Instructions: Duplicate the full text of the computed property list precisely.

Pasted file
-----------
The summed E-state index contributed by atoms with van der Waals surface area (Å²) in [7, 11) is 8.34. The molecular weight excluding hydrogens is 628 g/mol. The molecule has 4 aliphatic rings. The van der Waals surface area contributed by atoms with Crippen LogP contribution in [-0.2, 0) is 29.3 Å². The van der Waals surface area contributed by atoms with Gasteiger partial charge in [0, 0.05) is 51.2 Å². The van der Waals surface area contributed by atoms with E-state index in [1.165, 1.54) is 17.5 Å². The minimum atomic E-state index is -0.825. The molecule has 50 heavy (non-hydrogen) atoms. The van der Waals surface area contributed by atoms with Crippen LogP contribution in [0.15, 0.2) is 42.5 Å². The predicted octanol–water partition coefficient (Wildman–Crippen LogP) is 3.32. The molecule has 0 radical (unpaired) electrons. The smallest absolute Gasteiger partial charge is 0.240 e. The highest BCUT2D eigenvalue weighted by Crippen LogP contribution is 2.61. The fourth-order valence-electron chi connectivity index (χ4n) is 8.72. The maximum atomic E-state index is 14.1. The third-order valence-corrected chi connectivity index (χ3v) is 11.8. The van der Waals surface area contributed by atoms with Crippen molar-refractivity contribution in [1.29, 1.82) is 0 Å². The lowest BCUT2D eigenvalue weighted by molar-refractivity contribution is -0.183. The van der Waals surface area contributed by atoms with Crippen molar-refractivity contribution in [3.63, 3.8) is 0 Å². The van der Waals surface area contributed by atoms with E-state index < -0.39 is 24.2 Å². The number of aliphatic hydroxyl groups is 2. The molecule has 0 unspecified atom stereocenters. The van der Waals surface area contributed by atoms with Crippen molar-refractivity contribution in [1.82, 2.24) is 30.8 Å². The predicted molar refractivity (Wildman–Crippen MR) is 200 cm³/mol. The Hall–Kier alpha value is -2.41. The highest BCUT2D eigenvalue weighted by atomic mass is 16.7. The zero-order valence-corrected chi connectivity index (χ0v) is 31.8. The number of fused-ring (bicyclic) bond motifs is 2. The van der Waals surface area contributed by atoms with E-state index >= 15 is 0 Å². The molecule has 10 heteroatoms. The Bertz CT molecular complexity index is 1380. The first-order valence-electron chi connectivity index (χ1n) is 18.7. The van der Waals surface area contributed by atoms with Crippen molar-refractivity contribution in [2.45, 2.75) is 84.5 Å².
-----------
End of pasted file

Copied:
The summed E-state index contributed by atoms with van der Waals surface area (Å²) in [7, 11) is 8.34. The molecular weight excluding hydrogens is 628 g/mol. The molecule has 4 aliphatic rings. The van der Waals surface area contributed by atoms with Crippen LogP contribution in [-0.2, 0) is 29.3 Å². The van der Waals surface area contributed by atoms with Gasteiger partial charge in [0, 0.05) is 51.2 Å². The van der Waals surface area contributed by atoms with E-state index in [1.165, 1.54) is 17.5 Å². The minimum atomic E-state index is -0.825. The molecule has 50 heavy (non-hydrogen) atoms. The van der Waals surface area contributed by atoms with Crippen LogP contribution in [0.15, 0.2) is 42.5 Å². The predicted octanol–water partition coefficient (Wildman–Crippen LogP) is 3.32. The molecule has 0 radical (unpaired) electrons. The smallest absolute Gasteiger partial charge is 0.240 e. The highest BCUT2D eigenvalue weighted by Crippen LogP contribution is 2.61. The fourth-order valence-electron chi connectivity index (χ4n) is 8.72. The maximum atomic E-state index is 14.1. The third-order valence-corrected chi connectivity index (χ3v) is 11.8. The van der Waals surface area contributed by atoms with Crippen molar-refractivity contribution in [1.29, 1.82) is 0 Å². The lowest BCUT2D eigenvalue weighted by molar-refractivity contribution is -0.183. The van der Waals surface area contributed by atoms with Crippen molar-refractivity contribution in [3.63, 3.8) is 0 Å². The van der Waals surface area contributed by atoms with E-state index < -0.39 is 24.2 Å². The number of aliphatic hydroxyl groups is 2. The molecule has 0 unspecified atom stereocenters. The van der Waals surface area contributed by atoms with Crippen molar-refractivity contribution in [1.82, 2.24) is 30.8 Å². The predicted molar refractivity (Wildman–Crippen MR) is 200 cm³/mol. The Hall–Kier alpha value is -2.41. The highest BCUT2D eigenvalue weighted by atomic mass is 16.7. The zero-order valence-corrected chi connectivity index (χ0v) is 31.8. The number of fused-ring (bicyclic) bond motifs is 2. The van der Waals surface area contributed by atoms with E-state index >= 15 is 0 Å². The molecule has 10 heteroatoms. The Bertz CT molecular complexity index is 1380. The first-order valence-electron chi connectivity index (χ1n) is 18.7. The van der Waals surface area contributed by atoms with Crippen molar-refractivity contribution in [2.45, 2.75) is 84.5 Å².